The Rampant tools have become an important part of how I work. What I’ll usually do is pull up my Rampant library before I get going on a project, and then I’ll quickly scan through and see what effects catch my eye. I’ll gather a bunch in a folder and then refer back to those throughout a project. I’ll work with selections, and I like doing that because the next time I get going on a project, I’ll be scanning through again and the library will be showing me different things.
That said, getting through the library isn’t a given since it’s so huge. Naturally, not all of it is going to fit the particular aesthetic I’m looking for at the time, but the light leaks, film elements and lens flares are going to catch anyone’s attention. I love using my third party plugins for lens flares and color treatments. I had so many unique options with Rampant that it allowed my work to feel customized without having to spend a long time tweaking the parameters of an effect.
As a quick example, because the lens flares were shot with real lenses and lights, they had a different quality to them than the generated flares from the plugins. Now this doesn’t mean that I abandoned my plugins, but instead I combined them with Rampant’s elements to create something even better. Having that sort of creative freedom is amazing.
Along those same lines, one of best aspects of using the quicktime effect elements is that I can easily manipulate them using color, resizes, speed ramps, layering and masking. I am not limited to the original effect in the quicktime movie. When I find something that catches my eyes after scanning through the library I start playing around like a kid with fancy crayons.
Not every project needs lens flares or light leaks and the variety of elements in the library is really helpful for the different editing projects that come my way. I recently did a demo at NAB and I was able to use the Mystic Eyes in the Monster Tool Kit to give the characters in my scenes superpowers. I also combined elements from the Studio Film library and Film Grunge library to dirty up my footage for a post-apocalyptic feel.
I have some familiarity with non-traditional editing tools, but what I appreciated about the Rampant effects is that the learning curve is so low. I do offline and online editing because I enjoy the technical aspects of the job in addition to the creative aspects, but I know the technical challenges can often be the biggest headache for editors. Luckily, these tools are great for beginners but just like any great piece of software, they possess an incredible amount of depth that you can explore as much or as little as you want. And not having the library node-locked means you can take that library with you from project to project.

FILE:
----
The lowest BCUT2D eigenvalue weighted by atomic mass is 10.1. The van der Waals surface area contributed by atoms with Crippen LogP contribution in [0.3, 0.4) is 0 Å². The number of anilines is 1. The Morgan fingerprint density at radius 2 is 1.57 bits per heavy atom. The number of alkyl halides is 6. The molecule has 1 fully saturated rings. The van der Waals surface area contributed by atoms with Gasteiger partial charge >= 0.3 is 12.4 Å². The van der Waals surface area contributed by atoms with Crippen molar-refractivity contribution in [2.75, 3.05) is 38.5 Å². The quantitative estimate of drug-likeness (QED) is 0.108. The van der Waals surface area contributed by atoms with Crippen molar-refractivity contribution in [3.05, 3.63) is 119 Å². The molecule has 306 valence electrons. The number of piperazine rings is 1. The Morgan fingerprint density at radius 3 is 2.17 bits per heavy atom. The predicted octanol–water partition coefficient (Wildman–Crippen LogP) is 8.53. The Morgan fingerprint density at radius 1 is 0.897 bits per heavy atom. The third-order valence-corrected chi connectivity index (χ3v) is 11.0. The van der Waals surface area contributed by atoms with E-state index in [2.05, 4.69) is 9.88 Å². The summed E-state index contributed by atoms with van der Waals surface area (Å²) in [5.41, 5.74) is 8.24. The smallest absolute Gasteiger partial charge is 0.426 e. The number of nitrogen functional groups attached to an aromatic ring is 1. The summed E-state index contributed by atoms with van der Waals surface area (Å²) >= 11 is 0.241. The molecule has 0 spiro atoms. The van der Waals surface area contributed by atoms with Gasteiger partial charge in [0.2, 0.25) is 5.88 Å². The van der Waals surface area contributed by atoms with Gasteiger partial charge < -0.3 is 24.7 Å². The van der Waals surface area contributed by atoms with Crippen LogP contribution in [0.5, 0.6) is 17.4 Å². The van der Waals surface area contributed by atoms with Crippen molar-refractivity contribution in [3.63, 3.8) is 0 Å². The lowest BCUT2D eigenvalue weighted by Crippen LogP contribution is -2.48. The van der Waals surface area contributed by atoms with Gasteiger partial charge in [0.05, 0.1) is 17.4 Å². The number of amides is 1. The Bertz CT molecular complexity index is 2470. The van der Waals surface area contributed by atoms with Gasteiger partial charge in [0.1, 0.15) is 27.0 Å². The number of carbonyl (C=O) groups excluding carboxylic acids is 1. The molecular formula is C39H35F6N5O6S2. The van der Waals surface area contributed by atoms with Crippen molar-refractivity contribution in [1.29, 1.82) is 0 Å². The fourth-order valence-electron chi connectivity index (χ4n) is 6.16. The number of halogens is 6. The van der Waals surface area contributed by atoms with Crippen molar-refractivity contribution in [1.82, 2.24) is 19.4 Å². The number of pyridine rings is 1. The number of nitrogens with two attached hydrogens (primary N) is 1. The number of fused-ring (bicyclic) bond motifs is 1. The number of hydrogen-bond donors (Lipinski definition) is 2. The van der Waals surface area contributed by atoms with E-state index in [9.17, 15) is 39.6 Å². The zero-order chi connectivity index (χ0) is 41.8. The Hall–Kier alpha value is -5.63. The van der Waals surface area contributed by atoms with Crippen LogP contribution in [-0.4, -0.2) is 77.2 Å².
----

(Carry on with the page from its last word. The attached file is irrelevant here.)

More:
Being able to customize elements like this makes me more valuable as an editor. I can bring a unique look and new distinct visual ideas to whatever I’m working on. Producers really appreciate that. Most of the time, producers have no idea how these effects work. Some producers do, but most don’t. They get really impressed that I’m bringing these things to a project, because it shows that I care about my work. You can tell when an editor is just phoning it in, so it really helps show how invested I am in my work. They know I’m really going to bring something to it.
Editing and storytelling are about the smallest details. As an editor you need to know how to tell your story but then also add the little details such as sound design and visual elements to support that story so it’s a more defined experience for the viewer. I want to use tools that will allow me to create, find and showcase those details so that my work stands out and I’m able to tell the story that needs to be told.
That’s my story though. What’s yours?
About the Author:
Monica is an Offline/Online Editor based in Los Angeles. She has worked for several television networks in addition to independent features that have been released by Miramax, Lionsgate and Anchor Bay Entertainment. She enjoys sharing her knowledge by giving presentations about her work, as well as Producing/Co-Hosting an industry podcast called Going Postal Show (www.goingpostalshow.com) and promoting health in post production through Fitness in Post (www.fitnessinpost.com). You can follow her on twitter at @monica_edits.